A few minutes into Standoff, a large man dressed from head to toe in black massacres people attending an outdoor funeral. The all-blackness of the man’s apparel is unnerving, suggesting certain images of the killer from David Fincher’s Zodiac. Plus, the largeness of this killer is prodigious. Cat-burglar gear lends itself to the stereotype of a svelte acrobat, while this figure suggests a gun-toting colossus, highlighting his alien-ness at the funeral, as well as the extremity of the violations he commits. Then the man pulls his mask back, and he’s revealed to be Laurence Fishburne, who operates here in an ironically erudite, slightly loony, and B-movie bad-guy mode, grounding this initially scary opening in the familiars of action-genre routine.
Fishburne is a pleasure to watch even when he’s slumming, and he invests Standoff with a certain WTF energy that threatens to steer the film into the territory of a comedy. The flippancy with which his character—a best-of-the-best assassin, of course—buries his victims in the cemetery is unexplainably funny, and the timing of the filmmaking suggests that this impression is intentional. Writer-director Adam Alleca emphasizes the character’s matter-of-factness with quick cuts, as he tosses people into an empty grave like sacks of dirty laundry. This killer is so pronouncedly amoral he’s amusing.
Fishburne’s character, Sade, soon finds himself in the sort of huge, iconic, nearly abandoned American gothic farmhouse that seems to only exist in movies. This home is occupied by Carter, a troubled veteran with a history of heartbreak, who’s played by Thomas Jane with a sense of slightly cracked earnestness that also suggests an actor’s knowing parody of a cliché. Sade and Carter are in opposition over the fate of a little girl, Bird (Ella Ballentine). Sade wishes to kill her, as she saw his face while he was executing his business at the cemetery. Carter, presumably cut from more conventionally moral cloth, insists that she not be killed. And so we have a standoff: Sade holes up in the bottom of the farmhouse, swigging bourbon while tending to a gunshot suffered from an initial exchange of not-so-friendly fire with Carter, while Carter, also swigging bourbon, guards Bird upstairs, with only a single cartridge in a gun that Sade deems unworthy as an execution weapon.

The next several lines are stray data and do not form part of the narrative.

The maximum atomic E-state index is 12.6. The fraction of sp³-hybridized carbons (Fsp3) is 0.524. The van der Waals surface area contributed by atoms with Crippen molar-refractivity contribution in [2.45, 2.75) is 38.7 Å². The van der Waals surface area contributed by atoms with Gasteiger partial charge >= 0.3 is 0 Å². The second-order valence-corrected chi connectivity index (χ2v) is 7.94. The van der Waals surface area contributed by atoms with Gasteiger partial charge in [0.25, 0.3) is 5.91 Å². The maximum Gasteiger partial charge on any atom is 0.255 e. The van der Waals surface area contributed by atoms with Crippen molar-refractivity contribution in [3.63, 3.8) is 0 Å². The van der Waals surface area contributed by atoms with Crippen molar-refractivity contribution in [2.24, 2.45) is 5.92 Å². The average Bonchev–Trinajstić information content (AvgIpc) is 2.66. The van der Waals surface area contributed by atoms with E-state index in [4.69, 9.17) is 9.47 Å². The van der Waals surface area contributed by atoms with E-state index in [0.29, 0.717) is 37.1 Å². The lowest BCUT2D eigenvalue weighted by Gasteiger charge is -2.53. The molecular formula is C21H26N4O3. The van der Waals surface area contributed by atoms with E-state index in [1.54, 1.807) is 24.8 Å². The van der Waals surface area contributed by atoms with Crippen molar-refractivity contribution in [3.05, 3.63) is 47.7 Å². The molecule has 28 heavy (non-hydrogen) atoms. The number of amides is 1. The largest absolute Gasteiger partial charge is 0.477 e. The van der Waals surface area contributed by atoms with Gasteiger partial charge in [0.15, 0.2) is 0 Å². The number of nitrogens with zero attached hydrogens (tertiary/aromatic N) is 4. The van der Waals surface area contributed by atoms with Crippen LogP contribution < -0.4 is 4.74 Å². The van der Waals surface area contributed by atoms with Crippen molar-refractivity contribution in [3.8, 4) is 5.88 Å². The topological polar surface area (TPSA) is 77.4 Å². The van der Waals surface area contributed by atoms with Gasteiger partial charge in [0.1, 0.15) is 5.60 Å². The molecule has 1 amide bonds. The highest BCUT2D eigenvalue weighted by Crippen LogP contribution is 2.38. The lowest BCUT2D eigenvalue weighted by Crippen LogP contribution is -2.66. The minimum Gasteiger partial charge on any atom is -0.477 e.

Standoff could have used more inventive dialogue during the long vigils spent anticipating the central face-off, and a torture sequence, tediously apropos of the American action genre, is regrettable. Yet the film is also weirdly and cheekily rueful, suggesting Home Alone as written by a genre scribe who might secretly fancy himself the next Sam Shepard. The charismatic actors are weary of their roles without condescending to the material, and the leanness of the concept (one set, three characters) is becoming for an under-the-radar thriller inexplicably featuring a pair of respected character actors. Alleca’s filmmaking is efficient and occasionally even elegant, as illustrated by a single shot that shows both Sade and Carter occupying their respective portions of the latter’s home, resting and planning their attacks. Standoff isn’t quite inspired, but it coasts on unexpected modesty of professionalism.